What the hell do you give 'em for the holidays?
Well, give 'em hell.
Or at least give some agitation at a helluva bargain price.
(Holidays are VERY SOON.)
General Armey fades away - with cash
Lightning's flashing, winds are howling – and there's a tempest in the tea party! Why it's Dick Armey, the blowhard, former-Republican majority leader, corporate lobbyist, Koch brothers' retainer, and commanding general of the tea party army.
Dick's always been stormy. In 2002, he had an unpleasant split with his fellow legislative hucksters, Newt Gingrich and Tom DeLay, so he spun through Congress' revolving door right into the K-Street lobbying hustle. In 2004, he became honcho of a Koch-funded corporate front group with the spiffy name of FreedomWorks, an outfit that works by hook and crook to "free" corporations from pollution rules, unions, taxes and other bothers.
Then, in 2009, when angry tea partiers exploded onto the scene, Armey immediately rushed out to co-opt them, diverting their leaders away from the group's initial fury at Wall Street into a mob frenzy over Obamacare and "big government." This corporate front man and lifelong Washington insider essentially conscripted the helter-skelter bunch of outsiders into the Republican Party by providing Koch money, FreedomWorks political operatives – and even writing their "Tea Party Manifesto." Slick!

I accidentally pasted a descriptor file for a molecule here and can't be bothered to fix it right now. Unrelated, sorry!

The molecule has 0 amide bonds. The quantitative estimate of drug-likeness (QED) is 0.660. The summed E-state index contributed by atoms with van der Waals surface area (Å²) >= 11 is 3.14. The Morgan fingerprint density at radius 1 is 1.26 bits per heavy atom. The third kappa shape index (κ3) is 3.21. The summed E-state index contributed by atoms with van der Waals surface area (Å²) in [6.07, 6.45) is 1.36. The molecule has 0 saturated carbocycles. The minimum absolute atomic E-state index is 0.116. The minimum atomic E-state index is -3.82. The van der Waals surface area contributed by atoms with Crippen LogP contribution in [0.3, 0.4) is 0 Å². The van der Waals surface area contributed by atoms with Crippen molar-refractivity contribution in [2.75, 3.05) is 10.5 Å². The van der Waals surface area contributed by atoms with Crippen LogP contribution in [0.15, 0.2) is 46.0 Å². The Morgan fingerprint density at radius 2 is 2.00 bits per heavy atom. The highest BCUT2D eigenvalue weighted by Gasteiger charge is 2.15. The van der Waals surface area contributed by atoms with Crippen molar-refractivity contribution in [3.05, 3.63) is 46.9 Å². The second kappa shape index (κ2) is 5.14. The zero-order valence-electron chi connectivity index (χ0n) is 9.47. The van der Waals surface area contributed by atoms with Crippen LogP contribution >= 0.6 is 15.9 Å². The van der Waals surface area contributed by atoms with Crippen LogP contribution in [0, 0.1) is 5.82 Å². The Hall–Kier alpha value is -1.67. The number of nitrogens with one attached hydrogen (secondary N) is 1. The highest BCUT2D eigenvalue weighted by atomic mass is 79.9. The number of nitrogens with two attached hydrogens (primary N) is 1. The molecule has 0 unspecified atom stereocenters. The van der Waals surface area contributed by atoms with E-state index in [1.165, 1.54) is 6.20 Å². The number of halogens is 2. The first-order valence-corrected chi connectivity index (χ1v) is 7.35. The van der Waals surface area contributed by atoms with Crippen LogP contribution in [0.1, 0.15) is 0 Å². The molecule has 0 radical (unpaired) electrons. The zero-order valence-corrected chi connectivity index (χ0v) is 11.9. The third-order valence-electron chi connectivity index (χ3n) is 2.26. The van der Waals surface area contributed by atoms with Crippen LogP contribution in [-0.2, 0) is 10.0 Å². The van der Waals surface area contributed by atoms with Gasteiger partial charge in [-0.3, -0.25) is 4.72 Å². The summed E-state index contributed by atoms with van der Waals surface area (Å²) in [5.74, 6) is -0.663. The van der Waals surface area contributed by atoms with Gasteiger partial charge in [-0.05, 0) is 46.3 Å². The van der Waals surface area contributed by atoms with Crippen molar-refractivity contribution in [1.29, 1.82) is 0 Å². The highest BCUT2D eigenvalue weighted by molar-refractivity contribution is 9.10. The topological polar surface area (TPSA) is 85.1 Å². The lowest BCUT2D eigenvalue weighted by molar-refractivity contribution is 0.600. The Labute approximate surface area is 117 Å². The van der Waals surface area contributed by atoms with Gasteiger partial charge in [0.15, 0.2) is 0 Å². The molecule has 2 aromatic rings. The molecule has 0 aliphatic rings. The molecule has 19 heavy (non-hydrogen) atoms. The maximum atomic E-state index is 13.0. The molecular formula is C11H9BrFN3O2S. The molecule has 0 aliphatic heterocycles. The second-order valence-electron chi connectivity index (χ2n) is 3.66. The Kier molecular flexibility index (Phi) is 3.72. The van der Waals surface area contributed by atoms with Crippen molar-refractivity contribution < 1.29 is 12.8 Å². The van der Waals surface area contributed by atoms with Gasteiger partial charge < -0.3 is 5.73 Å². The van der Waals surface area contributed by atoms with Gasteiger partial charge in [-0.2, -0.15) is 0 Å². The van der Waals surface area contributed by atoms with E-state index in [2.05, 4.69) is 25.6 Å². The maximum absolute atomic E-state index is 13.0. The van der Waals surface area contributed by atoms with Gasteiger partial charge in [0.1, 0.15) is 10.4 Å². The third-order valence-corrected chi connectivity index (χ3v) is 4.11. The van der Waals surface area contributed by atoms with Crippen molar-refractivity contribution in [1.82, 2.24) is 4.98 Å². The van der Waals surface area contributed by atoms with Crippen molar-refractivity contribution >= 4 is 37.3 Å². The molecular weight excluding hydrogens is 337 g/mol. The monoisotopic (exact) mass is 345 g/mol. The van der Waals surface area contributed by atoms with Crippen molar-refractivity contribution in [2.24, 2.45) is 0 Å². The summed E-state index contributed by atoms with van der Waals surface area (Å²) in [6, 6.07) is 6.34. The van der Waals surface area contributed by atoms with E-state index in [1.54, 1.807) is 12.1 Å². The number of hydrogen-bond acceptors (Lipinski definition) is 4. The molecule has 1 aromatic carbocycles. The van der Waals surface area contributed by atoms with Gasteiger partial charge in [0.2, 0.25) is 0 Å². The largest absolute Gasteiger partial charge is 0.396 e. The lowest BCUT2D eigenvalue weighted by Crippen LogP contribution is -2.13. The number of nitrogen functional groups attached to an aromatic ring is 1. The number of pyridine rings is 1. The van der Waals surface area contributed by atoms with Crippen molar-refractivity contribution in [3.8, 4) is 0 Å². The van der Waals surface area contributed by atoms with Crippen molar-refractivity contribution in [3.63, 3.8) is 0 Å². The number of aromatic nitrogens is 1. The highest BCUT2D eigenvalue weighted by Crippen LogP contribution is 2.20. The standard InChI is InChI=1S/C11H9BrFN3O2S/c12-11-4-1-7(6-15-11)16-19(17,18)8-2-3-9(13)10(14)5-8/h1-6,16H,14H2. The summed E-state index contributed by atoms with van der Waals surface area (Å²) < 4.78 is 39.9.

But, now, Dick's dander is up again, and he's splitting from FreedomWorks. He resigned with a testy email prohibiting the organization "from using my name, image, or signature in any way." Like other ugly divorces, this one had its petty oddities. For example, Armey's email insisted that FreedomWorks must "deliver the copy of my official congressional portrait to my home."
In case you're worried about what'll happen to poor Dick – don't. To move Armey out as the general of today's badly depleted tea party army, FreedomWorks will pay him $400,000 a year... for the next 20 years! Like I said, "slick."
"Dick Armey Quits Tea Party Group in Split Over Direction," www.motherjones.com, December 3, 2012.